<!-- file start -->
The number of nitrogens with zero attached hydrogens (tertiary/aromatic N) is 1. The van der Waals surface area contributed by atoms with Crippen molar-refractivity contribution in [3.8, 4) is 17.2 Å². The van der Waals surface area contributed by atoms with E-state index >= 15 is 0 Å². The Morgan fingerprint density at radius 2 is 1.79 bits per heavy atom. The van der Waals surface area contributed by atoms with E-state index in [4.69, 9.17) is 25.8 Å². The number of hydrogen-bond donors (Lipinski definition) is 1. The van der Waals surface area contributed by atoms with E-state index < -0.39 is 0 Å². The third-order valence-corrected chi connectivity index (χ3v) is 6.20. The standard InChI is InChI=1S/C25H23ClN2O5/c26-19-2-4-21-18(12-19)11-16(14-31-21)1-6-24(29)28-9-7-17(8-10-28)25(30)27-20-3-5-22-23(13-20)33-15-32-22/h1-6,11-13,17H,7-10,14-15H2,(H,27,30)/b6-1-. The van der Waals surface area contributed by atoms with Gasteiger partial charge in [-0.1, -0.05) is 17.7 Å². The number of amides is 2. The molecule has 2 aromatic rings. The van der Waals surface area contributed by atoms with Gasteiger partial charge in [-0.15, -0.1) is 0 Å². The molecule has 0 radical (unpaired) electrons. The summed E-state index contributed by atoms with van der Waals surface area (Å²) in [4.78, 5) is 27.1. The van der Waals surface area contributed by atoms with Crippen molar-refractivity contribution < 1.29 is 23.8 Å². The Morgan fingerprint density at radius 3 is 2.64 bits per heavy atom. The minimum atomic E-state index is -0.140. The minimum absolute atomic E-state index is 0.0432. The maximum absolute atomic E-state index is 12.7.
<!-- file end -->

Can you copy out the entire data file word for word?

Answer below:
The number of nitrogens with zero attached hydrogens (tertiary/aromatic N) is 1. The van der Waals surface area contributed by atoms with Crippen molar-refractivity contribution in [3.8, 4) is 17.2 Å². The van der Waals surface area contributed by atoms with E-state index >= 15 is 0 Å². The Morgan fingerprint density at radius 2 is 1.79 bits per heavy atom. The van der Waals surface area contributed by atoms with E-state index in [4.69, 9.17) is 25.8 Å². The number of hydrogen-bond donors (Lipinski definition) is 1. The van der Waals surface area contributed by atoms with E-state index < -0.39 is 0 Å². The third-order valence-corrected chi connectivity index (χ3v) is 6.20. The standard InChI is InChI=1S/C25H23ClN2O5/c26-19-2-4-21-18(12-19)11-16(14-31-21)1-6-24(29)28-9-7-17(8-10-28)25(30)27-20-3-5-22-23(13-20)33-15-32-22/h1-6,11-13,17H,7-10,14-15H2,(H,27,30)/b6-1-. The van der Waals surface area contributed by atoms with Gasteiger partial charge in [-0.1, -0.05) is 17.7 Å². The number of amides is 2. The molecule has 2 aromatic rings. The van der Waals surface area contributed by atoms with Gasteiger partial charge in [-0.15, -0.1) is 0 Å². The molecule has 0 radical (unpaired) electrons. The summed E-state index contributed by atoms with van der Waals surface area (Å²) in [4.78, 5) is 27.1. The van der Waals surface area contributed by atoms with Crippen molar-refractivity contribution < 1.29 is 23.8 Å². The Morgan fingerprint density at radius 3 is 2.64 bits per heavy atom. The minimum atomic E-state index is -0.140. The minimum absolute atomic E-state index is 0.0432. The maximum absolute atomic E-state index is 12.7.